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A team of underwater cave divers is on a treacherous expedition to the largest, most beautiful and least accessible cave system on Earth - the Esa-ala Caves of New Guinea.
Master diver Frank McGuire (Richard Roxburgh) has explored the South Pacific's wonder for months. But when a tropical storm forces them deeper into the caves, they must fight raging water, deadly terrain and creeping panic as they search for an escape route to the sea. Frank's team, including 17-year-old son Josh (Rhys Wakefield) and financier Carl Hurley (Ioan Gruffud), are forced to radically alter plans. Soon, they are confronted with the unavoidable question: can any of them survive, or will they be trapped forever?

Review by Andrew L. Urban:
Fact based adventure thrillers rely on the visceral danger we know to be real which involves the audience; recent films like North Face, 127 Hours and Touching the Void come to mind. Sanctum has an element of all of these, inspired by real events - as experienced by writer/producer and experienced caver Andrew Wright in the Nullarbor. Wright's connection to James Cameron is their joint work road testing and honing 3D technology on the documentaries Aliens of the Deep and Ghosts of the Abyss, which they co-produced.

The technology used on Avatar is also harnessed in Sanctum, and with that backstory, Sanctum can be seen as a unique collaboration to push the cinematic envelope with 3D technology.

In this, the film is a great success. Shot on location off the Gold Coast in Queensland and in caves in South Australia, as well as at the Village Roadshow Studios on the Gold Coast, the film looks fabulously authentic in every way. The landscape and the giant cave mouth, the underwater work and the dramatic flooding are superbly realised, enough to hold our attention.

Director Alistair Grierson, who made his eye catching debut with Kokoda (2006), handles the material with assured style and conviction. It's commercial filmmaking with creative sensibilities.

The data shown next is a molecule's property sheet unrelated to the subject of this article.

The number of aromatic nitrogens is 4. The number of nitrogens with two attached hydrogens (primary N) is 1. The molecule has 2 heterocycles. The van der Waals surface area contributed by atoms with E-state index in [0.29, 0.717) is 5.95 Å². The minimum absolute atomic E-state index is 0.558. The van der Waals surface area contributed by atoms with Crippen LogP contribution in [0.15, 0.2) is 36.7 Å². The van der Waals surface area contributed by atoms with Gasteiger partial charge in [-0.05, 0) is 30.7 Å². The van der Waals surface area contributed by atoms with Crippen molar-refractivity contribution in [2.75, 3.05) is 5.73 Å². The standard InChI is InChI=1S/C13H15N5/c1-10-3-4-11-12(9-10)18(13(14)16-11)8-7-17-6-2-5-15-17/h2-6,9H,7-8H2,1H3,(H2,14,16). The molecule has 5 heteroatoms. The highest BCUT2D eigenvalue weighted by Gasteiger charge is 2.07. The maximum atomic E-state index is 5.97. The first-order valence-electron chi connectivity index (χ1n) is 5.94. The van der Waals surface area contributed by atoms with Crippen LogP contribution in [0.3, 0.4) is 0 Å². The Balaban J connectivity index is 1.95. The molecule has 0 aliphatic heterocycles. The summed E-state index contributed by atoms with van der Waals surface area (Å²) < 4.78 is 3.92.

Richard Roxburgh is one of Australia's most gifted actors, and he makes the most of role totally out of his comfort zone as an obsessed caver with a son to whom his connection is almost nonexistent. This is the primary subplot and texture of the otherwise simplistic 'will they escape' scenario. It's not really a plot. But the stunts are so well done, the dramatic loss of life so effectively and emotionally presented that we can't really quibble.

Rhys Wakefield is also outstanding as Frank's 17 year old son, Josh, who doesn't get to understand his father until it's too late - and the two of them carry the film. Dan Wyllie provides excellent support as George, Frank's right hand man, building up a strong bond with the audience that has its payoff in a crucial dramatic sequence.

David Hirschfelder's score expands the film beautifully, with plenty of cues (but never overdone) and great sensitivity when required; it lifts the tone and the emotional weight of the film to the pitch the filmmakers aim for.

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(US/Aust, 2010)

CAST: Richard Roxburgh, Ioan Gruffud, Rhys Wakefield, Alice Parkinson, Dan Wyllie, Christopher Baker, Nicole Downs

PRODUCER: James Cameron, Ben Browning, Ryan Kavanaugh, Michael Maher, Peter Rawlinson, Andrew Wright

DIRECTOR: Alister Grierson

SCRIPT: John Garvin, Andrew Wright


EDITOR: Mark Warner

MUSIC: David Hirschfelder


RUNNING TIME: 109 minutes


AUSTRALIAN RELEASE: February 3, 2011

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